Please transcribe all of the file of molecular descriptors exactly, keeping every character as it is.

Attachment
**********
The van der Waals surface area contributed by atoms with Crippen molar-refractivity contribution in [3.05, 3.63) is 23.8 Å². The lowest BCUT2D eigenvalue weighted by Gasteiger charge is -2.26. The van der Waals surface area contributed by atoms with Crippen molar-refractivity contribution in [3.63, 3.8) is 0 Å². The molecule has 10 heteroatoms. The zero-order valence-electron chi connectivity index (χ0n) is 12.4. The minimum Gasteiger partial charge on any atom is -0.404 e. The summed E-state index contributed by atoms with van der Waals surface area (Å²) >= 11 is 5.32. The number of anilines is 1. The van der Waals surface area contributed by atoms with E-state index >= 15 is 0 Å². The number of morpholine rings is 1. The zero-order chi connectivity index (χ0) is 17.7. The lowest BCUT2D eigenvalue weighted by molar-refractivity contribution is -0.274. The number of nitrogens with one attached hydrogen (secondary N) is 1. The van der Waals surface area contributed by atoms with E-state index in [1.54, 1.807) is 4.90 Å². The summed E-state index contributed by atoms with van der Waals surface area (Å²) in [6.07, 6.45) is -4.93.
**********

The van der Waals surface area contributed by atoms with Crippen molar-refractivity contribution in [3.05, 3.63) is 23.8 Å². The lowest BCUT2D eigenvalue weighted by Gasteiger charge is -2.26. The van der Waals surface area contributed by atoms with Crippen molar-refractivity contribution in [3.63, 3.8) is 0 Å². The molecule has 10 heteroatoms. The zero-order valence-electron chi connectivity index (χ0n) is 12.4. The minimum Gasteiger partial charge on any atom is -0.404 e. The summed E-state index contributed by atoms with van der Waals surface area (Å²) >= 11 is 5.32. The number of anilines is 1. The van der Waals surface area contributed by atoms with E-state index >= 15 is 0 Å². The number of morpholine rings is 1. The zero-order chi connectivity index (χ0) is 17.7. The lowest BCUT2D eigenvalue weighted by molar-refractivity contribution is -0.274. The number of nitrogens with one attached hydrogen (secondary N) is 1. The van der Waals surface area contributed by atoms with E-state index in [1.54, 1.807) is 4.90 Å². The summed E-state index contributed by atoms with van der Waals surface area (Å²) in [6.07, 6.45) is -4.93.